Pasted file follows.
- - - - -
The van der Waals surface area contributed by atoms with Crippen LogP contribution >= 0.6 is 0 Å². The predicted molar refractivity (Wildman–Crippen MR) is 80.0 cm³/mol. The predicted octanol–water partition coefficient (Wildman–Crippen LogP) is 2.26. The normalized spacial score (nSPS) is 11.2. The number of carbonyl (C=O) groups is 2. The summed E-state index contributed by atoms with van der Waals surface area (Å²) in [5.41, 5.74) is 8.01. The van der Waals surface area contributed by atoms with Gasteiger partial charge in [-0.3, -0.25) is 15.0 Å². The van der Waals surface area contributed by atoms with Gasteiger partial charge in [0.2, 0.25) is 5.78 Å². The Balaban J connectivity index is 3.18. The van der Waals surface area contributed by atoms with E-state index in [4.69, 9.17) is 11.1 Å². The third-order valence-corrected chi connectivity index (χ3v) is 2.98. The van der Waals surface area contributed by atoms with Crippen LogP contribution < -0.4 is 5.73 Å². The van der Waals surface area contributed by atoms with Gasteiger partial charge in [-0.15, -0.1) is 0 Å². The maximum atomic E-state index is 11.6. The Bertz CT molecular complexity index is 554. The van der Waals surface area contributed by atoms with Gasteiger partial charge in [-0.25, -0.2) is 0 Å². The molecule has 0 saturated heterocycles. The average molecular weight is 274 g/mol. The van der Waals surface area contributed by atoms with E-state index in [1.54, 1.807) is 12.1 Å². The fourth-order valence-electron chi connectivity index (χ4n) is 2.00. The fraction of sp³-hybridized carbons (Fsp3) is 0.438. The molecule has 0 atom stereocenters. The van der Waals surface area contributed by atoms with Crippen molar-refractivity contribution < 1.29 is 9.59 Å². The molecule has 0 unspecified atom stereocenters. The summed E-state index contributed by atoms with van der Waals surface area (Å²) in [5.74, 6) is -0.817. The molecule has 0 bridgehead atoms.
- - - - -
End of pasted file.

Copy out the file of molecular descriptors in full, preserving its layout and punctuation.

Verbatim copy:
The van der Waals surface area contributed by atoms with Crippen LogP contribution >= 0.6 is 0 Å². The predicted molar refractivity (Wildman–Crippen MR) is 80.0 cm³/mol. The predicted octanol–water partition coefficient (Wildman–Crippen LogP) is 2.26. The normalized spacial score (nSPS) is 11.2. The number of carbonyl (C=O) groups is 2. The summed E-state index contributed by atoms with van der Waals surface area (Å²) in [5.41, 5.74) is 8.01. The van der Waals surface area contributed by atoms with Gasteiger partial charge in [-0.3, -0.25) is 15.0 Å². The van der Waals surface area contributed by atoms with Gasteiger partial charge in [0.2, 0.25) is 5.78 Å². The Balaban J connectivity index is 3.18. The van der Waals surface area contributed by atoms with E-state index in [4.69, 9.17) is 11.1 Å². The third-order valence-corrected chi connectivity index (χ3v) is 2.98. The van der Waals surface area contributed by atoms with Crippen LogP contribution < -0.4 is 5.73 Å². The van der Waals surface area contributed by atoms with Gasteiger partial charge in [-0.15, -0.1) is 0 Å². The maximum atomic E-state index is 11.6. The Bertz CT molecular complexity index is 554. The van der Waals surface area contributed by atoms with Gasteiger partial charge in [-0.25, -0.2) is 0 Å². The molecule has 0 saturated heterocycles. The average molecular weight is 274 g/mol. The van der Waals surface area contributed by atoms with E-state index in [1.54, 1.807) is 12.1 Å². The fourth-order valence-electron chi connectivity index (χ4n) is 2.00. The fraction of sp³-hybridized carbons (Fsp3) is 0.438. The molecule has 0 atom stereocenters. The van der Waals surface area contributed by atoms with Crippen molar-refractivity contribution < 1.29 is 9.59 Å². The molecule has 0 unspecified atom stereocenters. The summed E-state index contributed by atoms with van der Waals surface area (Å²) in [5.74, 6) is -0.817. The molecule has 0 bridgehead atoms.